Afghan hotel attack
Smoke rises from a hotel as a NATO helicopter flies over the site of an attack on the outskirts of KabulReuters

The 12-hour long fierce gun battle between the Taliban militants and the Afghan security forces on a popular lakeside resort on the outskirts of Kabul, Afghanistan, ended Friday, leaving at least 13 dead, according to officials.

The militants armed with rocket propelled grenades and heavy machine guns had attacked the Spozhmai hotel at the popular Qargha Lake recreational area on Thursday night around 11 pm local time. While some of civilians were able to escape, several other guests were taken as hostages. 

According to BBC reports, the attack between the Afghan security sources and the militants that continued for 12 hours came to an end with four hotel guards and four civilians being reportedly killed in the incident. All five militants were also said to have been killed.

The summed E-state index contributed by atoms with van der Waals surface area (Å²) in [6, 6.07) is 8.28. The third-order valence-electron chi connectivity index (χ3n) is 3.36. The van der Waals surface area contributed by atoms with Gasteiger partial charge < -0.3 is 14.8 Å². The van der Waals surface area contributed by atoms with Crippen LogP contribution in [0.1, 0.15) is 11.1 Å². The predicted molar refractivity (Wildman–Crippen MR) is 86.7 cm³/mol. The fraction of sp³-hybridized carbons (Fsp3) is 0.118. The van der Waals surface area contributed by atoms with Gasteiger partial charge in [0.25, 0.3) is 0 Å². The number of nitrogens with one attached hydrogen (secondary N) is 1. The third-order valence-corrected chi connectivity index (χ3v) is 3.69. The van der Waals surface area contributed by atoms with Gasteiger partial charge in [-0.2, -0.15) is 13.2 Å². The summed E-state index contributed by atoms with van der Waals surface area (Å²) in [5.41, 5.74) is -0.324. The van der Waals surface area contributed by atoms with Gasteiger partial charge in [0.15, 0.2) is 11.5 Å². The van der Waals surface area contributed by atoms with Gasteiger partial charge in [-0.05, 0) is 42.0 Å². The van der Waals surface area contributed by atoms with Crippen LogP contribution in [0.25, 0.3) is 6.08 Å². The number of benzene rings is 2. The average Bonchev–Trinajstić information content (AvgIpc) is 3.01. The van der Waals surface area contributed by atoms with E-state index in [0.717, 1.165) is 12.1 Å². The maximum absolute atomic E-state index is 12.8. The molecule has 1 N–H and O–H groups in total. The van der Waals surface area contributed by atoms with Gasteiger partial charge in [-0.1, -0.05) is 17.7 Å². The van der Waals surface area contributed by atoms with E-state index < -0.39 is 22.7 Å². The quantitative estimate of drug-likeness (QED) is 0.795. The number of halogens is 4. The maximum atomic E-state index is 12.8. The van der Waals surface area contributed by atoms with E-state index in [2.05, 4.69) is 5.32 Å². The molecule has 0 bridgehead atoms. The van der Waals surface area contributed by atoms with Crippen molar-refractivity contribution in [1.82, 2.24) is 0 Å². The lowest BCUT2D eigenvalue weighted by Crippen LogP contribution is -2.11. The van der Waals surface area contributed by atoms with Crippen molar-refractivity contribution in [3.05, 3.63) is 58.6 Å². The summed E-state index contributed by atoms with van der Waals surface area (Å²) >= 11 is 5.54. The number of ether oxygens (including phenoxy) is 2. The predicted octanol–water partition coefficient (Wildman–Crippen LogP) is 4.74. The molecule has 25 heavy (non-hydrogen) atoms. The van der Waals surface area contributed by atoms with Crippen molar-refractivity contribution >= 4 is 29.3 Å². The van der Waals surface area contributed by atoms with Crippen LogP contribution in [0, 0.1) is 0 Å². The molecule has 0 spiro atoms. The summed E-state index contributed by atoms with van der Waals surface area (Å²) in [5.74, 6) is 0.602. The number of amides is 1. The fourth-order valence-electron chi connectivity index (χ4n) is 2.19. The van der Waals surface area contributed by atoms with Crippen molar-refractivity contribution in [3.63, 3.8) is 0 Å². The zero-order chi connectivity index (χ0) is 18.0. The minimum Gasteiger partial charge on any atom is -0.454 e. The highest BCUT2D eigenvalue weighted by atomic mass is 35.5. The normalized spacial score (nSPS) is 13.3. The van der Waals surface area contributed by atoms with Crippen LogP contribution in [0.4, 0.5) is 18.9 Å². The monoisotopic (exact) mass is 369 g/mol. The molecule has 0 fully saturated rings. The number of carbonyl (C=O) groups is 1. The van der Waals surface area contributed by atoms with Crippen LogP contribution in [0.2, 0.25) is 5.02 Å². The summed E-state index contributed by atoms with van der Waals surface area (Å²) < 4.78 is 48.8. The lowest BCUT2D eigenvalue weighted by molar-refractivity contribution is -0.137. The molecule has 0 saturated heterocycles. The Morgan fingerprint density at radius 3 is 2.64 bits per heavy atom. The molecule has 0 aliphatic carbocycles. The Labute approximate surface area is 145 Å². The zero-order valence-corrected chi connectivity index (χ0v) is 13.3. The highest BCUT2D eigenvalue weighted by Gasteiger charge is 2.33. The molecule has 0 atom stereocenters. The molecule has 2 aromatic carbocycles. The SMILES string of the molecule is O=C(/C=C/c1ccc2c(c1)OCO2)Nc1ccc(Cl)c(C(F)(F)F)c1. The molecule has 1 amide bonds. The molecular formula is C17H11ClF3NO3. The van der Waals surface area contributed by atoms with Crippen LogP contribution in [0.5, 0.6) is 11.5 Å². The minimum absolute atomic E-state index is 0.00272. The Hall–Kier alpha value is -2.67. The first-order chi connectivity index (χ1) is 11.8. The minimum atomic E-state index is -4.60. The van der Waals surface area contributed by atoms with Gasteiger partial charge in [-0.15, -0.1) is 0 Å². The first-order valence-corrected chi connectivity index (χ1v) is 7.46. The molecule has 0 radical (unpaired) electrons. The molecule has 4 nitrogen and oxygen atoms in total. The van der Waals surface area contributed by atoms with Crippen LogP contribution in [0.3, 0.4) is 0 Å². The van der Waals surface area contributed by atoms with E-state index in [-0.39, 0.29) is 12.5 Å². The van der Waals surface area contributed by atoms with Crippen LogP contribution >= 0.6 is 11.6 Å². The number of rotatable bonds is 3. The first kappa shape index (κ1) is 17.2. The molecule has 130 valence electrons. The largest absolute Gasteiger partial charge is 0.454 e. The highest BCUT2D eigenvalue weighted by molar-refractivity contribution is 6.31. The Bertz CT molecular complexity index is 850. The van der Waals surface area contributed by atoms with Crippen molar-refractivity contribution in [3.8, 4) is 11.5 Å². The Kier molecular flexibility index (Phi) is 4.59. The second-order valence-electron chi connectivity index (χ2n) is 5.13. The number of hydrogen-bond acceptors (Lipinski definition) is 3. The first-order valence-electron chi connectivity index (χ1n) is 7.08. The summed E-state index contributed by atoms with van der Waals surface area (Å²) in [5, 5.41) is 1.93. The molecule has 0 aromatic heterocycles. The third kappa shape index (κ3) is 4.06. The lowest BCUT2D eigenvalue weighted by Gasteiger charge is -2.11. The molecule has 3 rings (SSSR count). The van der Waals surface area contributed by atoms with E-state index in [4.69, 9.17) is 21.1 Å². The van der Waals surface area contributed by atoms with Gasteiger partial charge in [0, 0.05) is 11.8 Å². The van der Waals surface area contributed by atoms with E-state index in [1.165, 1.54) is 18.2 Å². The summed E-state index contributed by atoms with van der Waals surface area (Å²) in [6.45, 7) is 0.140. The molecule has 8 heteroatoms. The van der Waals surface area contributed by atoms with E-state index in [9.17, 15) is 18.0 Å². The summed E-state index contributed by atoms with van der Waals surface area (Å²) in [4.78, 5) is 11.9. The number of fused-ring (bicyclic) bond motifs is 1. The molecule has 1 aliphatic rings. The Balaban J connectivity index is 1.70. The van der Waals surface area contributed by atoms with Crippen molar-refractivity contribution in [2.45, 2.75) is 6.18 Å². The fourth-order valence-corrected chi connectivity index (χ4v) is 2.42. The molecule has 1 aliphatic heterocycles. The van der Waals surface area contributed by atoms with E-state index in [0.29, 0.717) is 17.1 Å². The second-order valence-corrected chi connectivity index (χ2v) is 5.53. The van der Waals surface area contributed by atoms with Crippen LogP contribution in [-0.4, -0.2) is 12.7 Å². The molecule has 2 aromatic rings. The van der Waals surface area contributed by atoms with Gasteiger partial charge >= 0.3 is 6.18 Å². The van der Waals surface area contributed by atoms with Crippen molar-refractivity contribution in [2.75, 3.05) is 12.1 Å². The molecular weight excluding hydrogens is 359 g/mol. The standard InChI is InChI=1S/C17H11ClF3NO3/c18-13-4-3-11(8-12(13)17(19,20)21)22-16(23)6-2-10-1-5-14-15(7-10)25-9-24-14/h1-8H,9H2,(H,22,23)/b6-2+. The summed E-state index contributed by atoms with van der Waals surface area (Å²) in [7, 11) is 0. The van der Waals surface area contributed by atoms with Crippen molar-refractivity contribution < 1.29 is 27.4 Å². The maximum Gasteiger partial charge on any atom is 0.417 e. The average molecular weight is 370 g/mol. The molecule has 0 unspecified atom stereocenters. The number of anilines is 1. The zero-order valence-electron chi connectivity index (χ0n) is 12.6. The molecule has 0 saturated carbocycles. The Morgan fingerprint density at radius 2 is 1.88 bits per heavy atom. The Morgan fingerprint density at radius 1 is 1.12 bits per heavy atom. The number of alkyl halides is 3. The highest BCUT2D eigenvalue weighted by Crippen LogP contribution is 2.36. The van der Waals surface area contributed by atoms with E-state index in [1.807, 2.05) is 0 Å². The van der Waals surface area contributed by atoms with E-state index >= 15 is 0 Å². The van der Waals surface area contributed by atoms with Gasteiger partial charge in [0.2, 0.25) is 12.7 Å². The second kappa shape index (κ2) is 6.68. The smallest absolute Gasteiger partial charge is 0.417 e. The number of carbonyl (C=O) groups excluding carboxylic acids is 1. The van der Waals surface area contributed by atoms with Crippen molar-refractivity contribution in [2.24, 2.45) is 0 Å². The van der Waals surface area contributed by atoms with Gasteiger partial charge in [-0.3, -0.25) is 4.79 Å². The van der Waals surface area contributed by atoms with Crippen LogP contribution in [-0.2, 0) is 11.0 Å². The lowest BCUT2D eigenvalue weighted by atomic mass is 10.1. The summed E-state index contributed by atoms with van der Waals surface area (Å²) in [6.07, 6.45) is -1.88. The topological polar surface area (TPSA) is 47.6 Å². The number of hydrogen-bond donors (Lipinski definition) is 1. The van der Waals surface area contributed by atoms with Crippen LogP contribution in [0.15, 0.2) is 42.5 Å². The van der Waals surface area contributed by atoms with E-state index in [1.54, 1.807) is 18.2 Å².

Earlier during the attack, as many as 35 to 40 hostages, including women and children, were freed by the Afghan security forces. Several guests tried to jump off the window and hid themselves underwater in the lake to avoid being seen by the Taliban attackers.

According to reports, the Taliban claimed responsibility for the attack on their website. They attacked the hotel because several foreigners and wealthy Afghans were using the area to conduct "wild parties" and drink alcohol and indulge in other immoral and unethical activities that are against Islam.

Both NATO forces and Afghan security forces were involved in the joint operation against the Taliban militants.

In recent times, Taliban attacks have increased, raising serious concerns about security issues at a time when NATO forces are preparing to hand over their responsibility to the Afghan forces and leave the country by 2014.

The hotel incident is the second one in the week after a major incident on Wednesday in which 21 people were killed including three US soldiers in the eastern city of Khost, when a suicide bomber rammed his motorbike into the Afghan-NATO patrol.